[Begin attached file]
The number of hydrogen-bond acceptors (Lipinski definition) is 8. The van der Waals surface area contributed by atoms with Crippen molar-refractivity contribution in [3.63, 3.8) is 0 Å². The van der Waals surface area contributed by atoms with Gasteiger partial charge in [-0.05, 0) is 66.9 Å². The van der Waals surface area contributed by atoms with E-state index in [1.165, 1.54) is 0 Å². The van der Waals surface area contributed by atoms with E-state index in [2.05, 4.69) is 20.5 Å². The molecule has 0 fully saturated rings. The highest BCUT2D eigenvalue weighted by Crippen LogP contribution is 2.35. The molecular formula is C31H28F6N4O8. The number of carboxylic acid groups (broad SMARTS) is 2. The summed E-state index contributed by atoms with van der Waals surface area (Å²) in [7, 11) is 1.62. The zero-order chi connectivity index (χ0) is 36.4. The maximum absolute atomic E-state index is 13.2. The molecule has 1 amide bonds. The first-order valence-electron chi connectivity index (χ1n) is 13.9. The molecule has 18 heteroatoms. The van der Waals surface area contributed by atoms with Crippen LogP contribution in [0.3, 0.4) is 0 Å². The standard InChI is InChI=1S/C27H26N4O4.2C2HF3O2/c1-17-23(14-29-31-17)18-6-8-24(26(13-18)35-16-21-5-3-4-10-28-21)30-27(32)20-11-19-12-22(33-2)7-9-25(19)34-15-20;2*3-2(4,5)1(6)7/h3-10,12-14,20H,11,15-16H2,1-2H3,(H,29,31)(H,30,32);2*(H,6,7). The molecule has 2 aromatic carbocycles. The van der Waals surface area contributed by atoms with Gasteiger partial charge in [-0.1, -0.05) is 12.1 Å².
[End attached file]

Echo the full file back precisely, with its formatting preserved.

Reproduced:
The number of hydrogen-bond acceptors (Lipinski definition) is 8. The van der Waals surface area contributed by atoms with Crippen molar-refractivity contribution in [3.63, 3.8) is 0 Å². The van der Waals surface area contributed by atoms with Gasteiger partial charge in [-0.05, 0) is 66.9 Å². The van der Waals surface area contributed by atoms with E-state index in [1.165, 1.54) is 0 Å². The van der Waals surface area contributed by atoms with E-state index in [2.05, 4.69) is 20.5 Å². The molecule has 0 fully saturated rings. The highest BCUT2D eigenvalue weighted by Crippen LogP contribution is 2.35. The molecular formula is C31H28F6N4O8. The number of carboxylic acid groups (broad SMARTS) is 2. The summed E-state index contributed by atoms with van der Waals surface area (Å²) in [7, 11) is 1.62. The zero-order chi connectivity index (χ0) is 36.4. The maximum absolute atomic E-state index is 13.2. The molecule has 1 amide bonds. The first-order valence-electron chi connectivity index (χ1n) is 13.9. The molecule has 18 heteroatoms. The van der Waals surface area contributed by atoms with Crippen LogP contribution in [0.3, 0.4) is 0 Å². The standard InChI is InChI=1S/C27H26N4O4.2C2HF3O2/c1-17-23(14-29-31-17)18-6-8-24(26(13-18)35-16-21-5-3-4-10-28-21)30-27(32)20-11-19-12-22(33-2)7-9-25(19)34-15-20;2*3-2(4,5)1(6)7/h3-10,12-14,20H,11,15-16H2,1-2H3,(H,29,31)(H,30,32);2*(H,6,7). The molecule has 2 aromatic carbocycles. The van der Waals surface area contributed by atoms with Gasteiger partial charge in [-0.1, -0.05) is 12.1 Å².